Innovative community approaches to combating loneliness show promise.
Posted Nov 29, 2018
Living on my own in the kingdom of loneliness for over three months has made me more aware of the pernicious effects of loneliness on health and wellbeing. It does not surprise me that the U.K now has a Minister of Loneliness, and that Prime Minister Theresa May has recently released a loneliness policy report: "A Connected Society: A Strategy for Tackling Loneliness—Laying the Foundations for Change" (October 15, 2018). May calls loneliness a "great public health challenge" and plans to have GPs within the NHS to be able to refer patients to community programs geared to ease loneliness.
Yesterday, I visited a long-standing (36 years) community cafe in Edinburgh that has been successfully combating loneliness among the elderly and people living with mental health challenges. Located near the Royal Edinburgh Hospital, a long-standing mental health facility in the Morningside area of the city, the Open Door Cafe is a most welcoming place. From the high school student volunteer, Hamish, who greeted me and served me a great cuppa' and scone, to the friendly regular customer/patrons who shared their stories with me, this was a place that warmed my heart. It also gives me hope that we can open the community Doorway Cafe in the University District of Seattle along similar lines. They use a pay-it-forward model and also have a robust group of volunteers to keep the place sustainable. In addition, they receive some funding from the NHS.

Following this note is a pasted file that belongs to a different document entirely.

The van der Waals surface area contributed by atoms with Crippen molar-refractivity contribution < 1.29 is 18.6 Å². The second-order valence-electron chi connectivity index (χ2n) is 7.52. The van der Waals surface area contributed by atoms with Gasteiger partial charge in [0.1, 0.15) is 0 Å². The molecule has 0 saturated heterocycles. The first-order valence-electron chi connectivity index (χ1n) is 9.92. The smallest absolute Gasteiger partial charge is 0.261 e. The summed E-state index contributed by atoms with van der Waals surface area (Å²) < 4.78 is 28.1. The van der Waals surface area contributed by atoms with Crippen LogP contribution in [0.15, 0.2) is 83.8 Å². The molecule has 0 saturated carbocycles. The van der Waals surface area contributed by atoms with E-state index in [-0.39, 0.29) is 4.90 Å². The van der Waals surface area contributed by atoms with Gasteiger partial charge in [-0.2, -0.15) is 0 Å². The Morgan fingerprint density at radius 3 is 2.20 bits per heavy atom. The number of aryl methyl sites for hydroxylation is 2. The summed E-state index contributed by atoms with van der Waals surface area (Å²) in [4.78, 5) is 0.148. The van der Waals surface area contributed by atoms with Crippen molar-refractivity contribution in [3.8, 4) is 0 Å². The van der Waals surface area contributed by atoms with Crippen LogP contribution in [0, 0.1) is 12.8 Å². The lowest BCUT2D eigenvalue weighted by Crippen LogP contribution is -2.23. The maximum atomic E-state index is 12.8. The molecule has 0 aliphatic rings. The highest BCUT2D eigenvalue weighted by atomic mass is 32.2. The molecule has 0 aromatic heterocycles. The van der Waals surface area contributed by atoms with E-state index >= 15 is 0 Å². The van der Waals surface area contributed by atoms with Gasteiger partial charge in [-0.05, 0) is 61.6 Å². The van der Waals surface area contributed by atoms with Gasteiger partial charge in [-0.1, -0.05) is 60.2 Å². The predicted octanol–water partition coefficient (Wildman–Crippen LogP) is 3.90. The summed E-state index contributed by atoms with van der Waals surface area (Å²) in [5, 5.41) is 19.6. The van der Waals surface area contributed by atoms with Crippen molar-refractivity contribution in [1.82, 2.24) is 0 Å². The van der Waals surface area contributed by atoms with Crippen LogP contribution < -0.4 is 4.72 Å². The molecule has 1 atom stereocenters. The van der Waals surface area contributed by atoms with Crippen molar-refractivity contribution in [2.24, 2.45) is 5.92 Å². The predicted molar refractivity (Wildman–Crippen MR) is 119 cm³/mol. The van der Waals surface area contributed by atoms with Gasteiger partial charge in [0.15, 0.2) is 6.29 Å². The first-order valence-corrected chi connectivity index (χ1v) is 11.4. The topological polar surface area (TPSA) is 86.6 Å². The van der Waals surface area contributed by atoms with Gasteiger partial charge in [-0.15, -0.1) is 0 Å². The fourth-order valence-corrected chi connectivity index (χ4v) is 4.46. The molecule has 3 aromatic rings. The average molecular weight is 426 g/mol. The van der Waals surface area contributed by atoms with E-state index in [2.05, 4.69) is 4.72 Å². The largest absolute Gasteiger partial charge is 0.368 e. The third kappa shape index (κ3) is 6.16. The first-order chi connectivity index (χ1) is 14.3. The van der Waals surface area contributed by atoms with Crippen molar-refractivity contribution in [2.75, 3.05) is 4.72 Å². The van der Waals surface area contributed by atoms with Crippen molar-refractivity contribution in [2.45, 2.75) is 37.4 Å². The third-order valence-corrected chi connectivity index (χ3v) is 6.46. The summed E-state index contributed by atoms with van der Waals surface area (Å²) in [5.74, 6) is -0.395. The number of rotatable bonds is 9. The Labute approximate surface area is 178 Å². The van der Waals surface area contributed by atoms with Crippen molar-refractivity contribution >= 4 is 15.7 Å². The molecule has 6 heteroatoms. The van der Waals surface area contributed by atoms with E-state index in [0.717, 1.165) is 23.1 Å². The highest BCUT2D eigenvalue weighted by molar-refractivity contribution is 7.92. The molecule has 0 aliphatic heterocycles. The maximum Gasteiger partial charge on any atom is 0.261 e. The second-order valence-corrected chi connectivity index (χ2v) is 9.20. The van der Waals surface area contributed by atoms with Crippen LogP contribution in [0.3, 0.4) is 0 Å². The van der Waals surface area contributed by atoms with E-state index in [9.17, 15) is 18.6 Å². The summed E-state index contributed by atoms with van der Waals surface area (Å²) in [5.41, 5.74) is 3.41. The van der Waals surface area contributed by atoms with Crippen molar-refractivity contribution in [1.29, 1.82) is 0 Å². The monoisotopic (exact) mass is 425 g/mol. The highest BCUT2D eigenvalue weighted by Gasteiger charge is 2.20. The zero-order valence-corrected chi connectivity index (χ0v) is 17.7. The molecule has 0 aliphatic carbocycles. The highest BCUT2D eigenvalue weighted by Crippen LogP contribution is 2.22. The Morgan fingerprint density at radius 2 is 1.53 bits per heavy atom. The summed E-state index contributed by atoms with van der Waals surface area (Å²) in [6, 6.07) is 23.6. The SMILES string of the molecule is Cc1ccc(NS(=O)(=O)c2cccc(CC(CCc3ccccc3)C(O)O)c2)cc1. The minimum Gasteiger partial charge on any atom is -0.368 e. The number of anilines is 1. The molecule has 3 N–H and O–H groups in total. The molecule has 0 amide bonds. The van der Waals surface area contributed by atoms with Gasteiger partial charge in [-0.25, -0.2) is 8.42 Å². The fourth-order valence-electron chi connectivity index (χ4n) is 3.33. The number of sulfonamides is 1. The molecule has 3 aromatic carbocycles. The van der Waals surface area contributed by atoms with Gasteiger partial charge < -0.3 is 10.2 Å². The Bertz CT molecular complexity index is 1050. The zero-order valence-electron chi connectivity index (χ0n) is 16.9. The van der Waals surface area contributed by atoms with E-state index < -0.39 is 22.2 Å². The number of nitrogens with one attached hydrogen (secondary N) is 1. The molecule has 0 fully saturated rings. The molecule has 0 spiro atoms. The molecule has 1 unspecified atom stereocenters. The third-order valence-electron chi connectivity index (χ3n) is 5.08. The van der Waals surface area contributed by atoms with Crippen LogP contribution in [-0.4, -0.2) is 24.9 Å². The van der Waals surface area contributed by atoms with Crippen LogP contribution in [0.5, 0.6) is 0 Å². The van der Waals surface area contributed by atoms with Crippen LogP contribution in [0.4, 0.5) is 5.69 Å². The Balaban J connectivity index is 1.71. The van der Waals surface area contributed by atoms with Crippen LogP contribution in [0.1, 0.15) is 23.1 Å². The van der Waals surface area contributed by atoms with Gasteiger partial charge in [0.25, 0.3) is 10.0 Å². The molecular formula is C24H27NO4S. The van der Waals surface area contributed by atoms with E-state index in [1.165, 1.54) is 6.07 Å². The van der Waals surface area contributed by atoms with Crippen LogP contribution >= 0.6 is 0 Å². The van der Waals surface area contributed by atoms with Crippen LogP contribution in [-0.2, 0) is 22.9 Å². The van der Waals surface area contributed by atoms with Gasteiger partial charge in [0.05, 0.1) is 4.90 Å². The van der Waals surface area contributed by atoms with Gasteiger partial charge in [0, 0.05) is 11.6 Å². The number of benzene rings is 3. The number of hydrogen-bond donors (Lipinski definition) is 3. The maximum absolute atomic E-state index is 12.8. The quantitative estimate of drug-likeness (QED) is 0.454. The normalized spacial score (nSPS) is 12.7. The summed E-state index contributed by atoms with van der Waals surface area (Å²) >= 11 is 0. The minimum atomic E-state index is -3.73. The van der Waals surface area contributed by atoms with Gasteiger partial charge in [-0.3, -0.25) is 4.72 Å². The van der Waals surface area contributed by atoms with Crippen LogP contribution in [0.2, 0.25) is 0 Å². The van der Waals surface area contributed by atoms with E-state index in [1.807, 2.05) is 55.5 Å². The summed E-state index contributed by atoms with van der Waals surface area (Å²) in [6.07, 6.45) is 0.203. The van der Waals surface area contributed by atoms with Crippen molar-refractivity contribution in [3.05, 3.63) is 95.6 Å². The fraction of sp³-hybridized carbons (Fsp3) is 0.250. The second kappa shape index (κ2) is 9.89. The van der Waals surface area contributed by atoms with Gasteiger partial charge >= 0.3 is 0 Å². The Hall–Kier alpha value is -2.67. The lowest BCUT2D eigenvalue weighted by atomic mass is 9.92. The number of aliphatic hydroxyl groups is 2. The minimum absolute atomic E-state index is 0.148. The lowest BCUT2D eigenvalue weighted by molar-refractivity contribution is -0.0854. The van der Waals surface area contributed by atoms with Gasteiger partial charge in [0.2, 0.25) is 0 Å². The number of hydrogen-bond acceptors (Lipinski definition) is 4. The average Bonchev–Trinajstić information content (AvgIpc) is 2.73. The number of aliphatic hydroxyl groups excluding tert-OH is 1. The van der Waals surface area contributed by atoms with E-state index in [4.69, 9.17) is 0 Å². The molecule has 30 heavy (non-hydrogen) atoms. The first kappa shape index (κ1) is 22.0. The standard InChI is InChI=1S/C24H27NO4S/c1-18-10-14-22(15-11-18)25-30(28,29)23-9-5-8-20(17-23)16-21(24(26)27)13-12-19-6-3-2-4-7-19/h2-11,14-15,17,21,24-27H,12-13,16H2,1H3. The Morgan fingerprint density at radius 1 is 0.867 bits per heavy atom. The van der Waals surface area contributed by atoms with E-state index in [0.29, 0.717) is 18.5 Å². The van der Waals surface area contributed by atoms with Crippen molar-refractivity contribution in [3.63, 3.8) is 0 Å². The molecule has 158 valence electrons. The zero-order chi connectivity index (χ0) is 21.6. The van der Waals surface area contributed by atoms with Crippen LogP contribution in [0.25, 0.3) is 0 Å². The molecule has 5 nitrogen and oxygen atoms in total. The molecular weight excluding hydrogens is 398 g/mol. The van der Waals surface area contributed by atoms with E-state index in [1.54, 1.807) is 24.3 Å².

It also warms my heart to have discovered that the Open Door cafe was founded by an Edinburgh nurse, Peggy Hunter, all the way back in 1982. She said, "I have a dream to turn loneliness into fellowship, isolation into recognition..." and she has done just that.
I love their statement on their website in which they succinctly describe their cafe championing of diversity: "Of course, many people who use our services have a variety of support needs, so you may find having a cuppa is a different experience to that of your usual coffee shop. Can you open your mind to share some space with someone who is different from you?"